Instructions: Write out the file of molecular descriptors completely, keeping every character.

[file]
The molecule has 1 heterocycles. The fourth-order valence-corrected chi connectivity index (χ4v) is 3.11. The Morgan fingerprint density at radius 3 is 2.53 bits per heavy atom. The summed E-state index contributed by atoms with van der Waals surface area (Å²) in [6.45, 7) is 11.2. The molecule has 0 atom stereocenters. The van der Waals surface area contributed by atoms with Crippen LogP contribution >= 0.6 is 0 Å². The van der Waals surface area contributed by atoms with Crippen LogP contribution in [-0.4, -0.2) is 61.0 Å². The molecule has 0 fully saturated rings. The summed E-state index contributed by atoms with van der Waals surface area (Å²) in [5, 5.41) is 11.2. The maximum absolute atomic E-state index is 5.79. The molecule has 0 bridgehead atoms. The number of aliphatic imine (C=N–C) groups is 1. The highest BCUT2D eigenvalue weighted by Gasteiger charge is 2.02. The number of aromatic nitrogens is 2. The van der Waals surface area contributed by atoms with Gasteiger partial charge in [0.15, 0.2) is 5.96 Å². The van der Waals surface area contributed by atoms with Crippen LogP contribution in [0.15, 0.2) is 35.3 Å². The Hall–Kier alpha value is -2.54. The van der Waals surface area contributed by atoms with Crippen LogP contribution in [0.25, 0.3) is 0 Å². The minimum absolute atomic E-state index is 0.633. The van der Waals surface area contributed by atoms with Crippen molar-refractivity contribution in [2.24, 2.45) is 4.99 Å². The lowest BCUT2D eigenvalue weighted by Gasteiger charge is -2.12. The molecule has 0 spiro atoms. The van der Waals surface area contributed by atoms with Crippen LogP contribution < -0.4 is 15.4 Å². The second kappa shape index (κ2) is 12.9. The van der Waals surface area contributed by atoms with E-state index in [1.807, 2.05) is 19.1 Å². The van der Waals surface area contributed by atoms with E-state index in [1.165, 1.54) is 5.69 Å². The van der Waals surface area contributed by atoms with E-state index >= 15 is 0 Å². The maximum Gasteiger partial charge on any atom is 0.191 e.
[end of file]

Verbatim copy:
The molecule has 1 heterocycles. The fourth-order valence-corrected chi connectivity index (χ4v) is 3.11. The Morgan fingerprint density at radius 3 is 2.53 bits per heavy atom. The summed E-state index contributed by atoms with van der Waals surface area (Å²) in [6.45, 7) is 11.2. The molecule has 0 atom stereocenters. The van der Waals surface area contributed by atoms with Crippen LogP contribution >= 0.6 is 0 Å². The van der Waals surface area contributed by atoms with Crippen LogP contribution in [-0.4, -0.2) is 61.0 Å². The molecule has 0 fully saturated rings. The summed E-state index contributed by atoms with van der Waals surface area (Å²) in [5, 5.41) is 11.2. The maximum absolute atomic E-state index is 5.79. The molecule has 0 bridgehead atoms. The number of aliphatic imine (C=N–C) groups is 1. The highest BCUT2D eigenvalue weighted by Gasteiger charge is 2.02. The number of aromatic nitrogens is 2. The van der Waals surface area contributed by atoms with Gasteiger partial charge in [0.15, 0.2) is 5.96 Å². The van der Waals surface area contributed by atoms with Crippen LogP contribution in [0.15, 0.2) is 35.3 Å². The Hall–Kier alpha value is -2.54. The van der Waals surface area contributed by atoms with Crippen LogP contribution in [0.25, 0.3) is 0 Å². The minimum absolute atomic E-state index is 0.633. The van der Waals surface area contributed by atoms with Crippen molar-refractivity contribution in [2.24, 2.45) is 4.99 Å². The lowest BCUT2D eigenvalue weighted by Gasteiger charge is -2.12. The molecule has 0 spiro atoms. The van der Waals surface area contributed by atoms with Crippen LogP contribution < -0.4 is 15.4 Å². The second kappa shape index (κ2) is 12.9. The van der Waals surface area contributed by atoms with E-state index in [1.807, 2.05) is 19.1 Å². The van der Waals surface area contributed by atoms with E-state index in [1.165, 1.54) is 5.69 Å². The van der Waals surface area contributed by atoms with E-state index >= 15 is 0 Å². The maximum Gasteiger partial charge on any atom is 0.191 e.